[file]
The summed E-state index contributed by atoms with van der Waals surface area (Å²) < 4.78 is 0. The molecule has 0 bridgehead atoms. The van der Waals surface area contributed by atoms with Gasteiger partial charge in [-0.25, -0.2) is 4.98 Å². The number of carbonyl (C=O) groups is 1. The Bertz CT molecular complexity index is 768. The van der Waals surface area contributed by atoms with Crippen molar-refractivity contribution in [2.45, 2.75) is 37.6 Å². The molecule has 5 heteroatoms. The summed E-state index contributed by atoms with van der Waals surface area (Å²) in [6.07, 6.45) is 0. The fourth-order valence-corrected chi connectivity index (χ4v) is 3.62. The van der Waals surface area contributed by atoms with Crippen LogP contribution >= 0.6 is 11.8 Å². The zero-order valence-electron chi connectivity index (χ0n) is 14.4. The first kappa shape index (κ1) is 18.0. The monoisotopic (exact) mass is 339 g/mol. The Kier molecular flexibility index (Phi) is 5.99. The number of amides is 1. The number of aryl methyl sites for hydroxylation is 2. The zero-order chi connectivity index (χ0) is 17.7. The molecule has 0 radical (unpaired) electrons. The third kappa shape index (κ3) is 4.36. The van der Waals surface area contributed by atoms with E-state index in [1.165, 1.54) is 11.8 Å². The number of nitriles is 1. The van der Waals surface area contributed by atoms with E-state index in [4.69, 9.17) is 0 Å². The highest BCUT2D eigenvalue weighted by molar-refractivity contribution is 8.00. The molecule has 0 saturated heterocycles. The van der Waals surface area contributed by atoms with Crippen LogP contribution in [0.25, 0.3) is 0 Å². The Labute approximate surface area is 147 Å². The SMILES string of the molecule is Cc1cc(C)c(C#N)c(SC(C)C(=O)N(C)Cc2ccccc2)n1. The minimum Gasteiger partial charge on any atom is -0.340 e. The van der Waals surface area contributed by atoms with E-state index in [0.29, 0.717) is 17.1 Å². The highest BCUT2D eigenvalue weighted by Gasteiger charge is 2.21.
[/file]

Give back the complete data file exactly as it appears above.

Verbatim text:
The summed E-state index contributed by atoms with van der Waals surface area (Å²) < 4.78 is 0. The molecule has 0 bridgehead atoms. The van der Waals surface area contributed by atoms with Gasteiger partial charge in [-0.25, -0.2) is 4.98 Å². The number of carbonyl (C=O) groups is 1. The Bertz CT molecular complexity index is 768. The van der Waals surface area contributed by atoms with Crippen molar-refractivity contribution in [2.45, 2.75) is 37.6 Å². The molecule has 5 heteroatoms. The summed E-state index contributed by atoms with van der Waals surface area (Å²) in [6.07, 6.45) is 0. The fourth-order valence-corrected chi connectivity index (χ4v) is 3.62. The van der Waals surface area contributed by atoms with Crippen LogP contribution >= 0.6 is 11.8 Å². The zero-order valence-electron chi connectivity index (χ0n) is 14.4. The first kappa shape index (κ1) is 18.0. The monoisotopic (exact) mass is 339 g/mol. The Kier molecular flexibility index (Phi) is 5.99. The number of amides is 1. The number of aryl methyl sites for hydroxylation is 2. The zero-order chi connectivity index (χ0) is 17.7. The molecule has 0 radical (unpaired) electrons. The third kappa shape index (κ3) is 4.36. The van der Waals surface area contributed by atoms with E-state index in [1.165, 1.54) is 11.8 Å². The number of nitriles is 1. The van der Waals surface area contributed by atoms with E-state index in [4.69, 9.17) is 0 Å². The highest BCUT2D eigenvalue weighted by molar-refractivity contribution is 8.00. The molecule has 0 saturated heterocycles. The van der Waals surface area contributed by atoms with Crippen LogP contribution in [0.25, 0.3) is 0 Å². The Labute approximate surface area is 147 Å². The SMILES string of the molecule is Cc1cc(C)c(C#N)c(SC(C)C(=O)N(C)Cc2ccccc2)n1. The minimum Gasteiger partial charge on any atom is -0.340 e. The van der Waals surface area contributed by atoms with E-state index in [0.29, 0.717) is 17.1 Å². The highest BCUT2D eigenvalue weighted by Gasteiger charge is 2.21.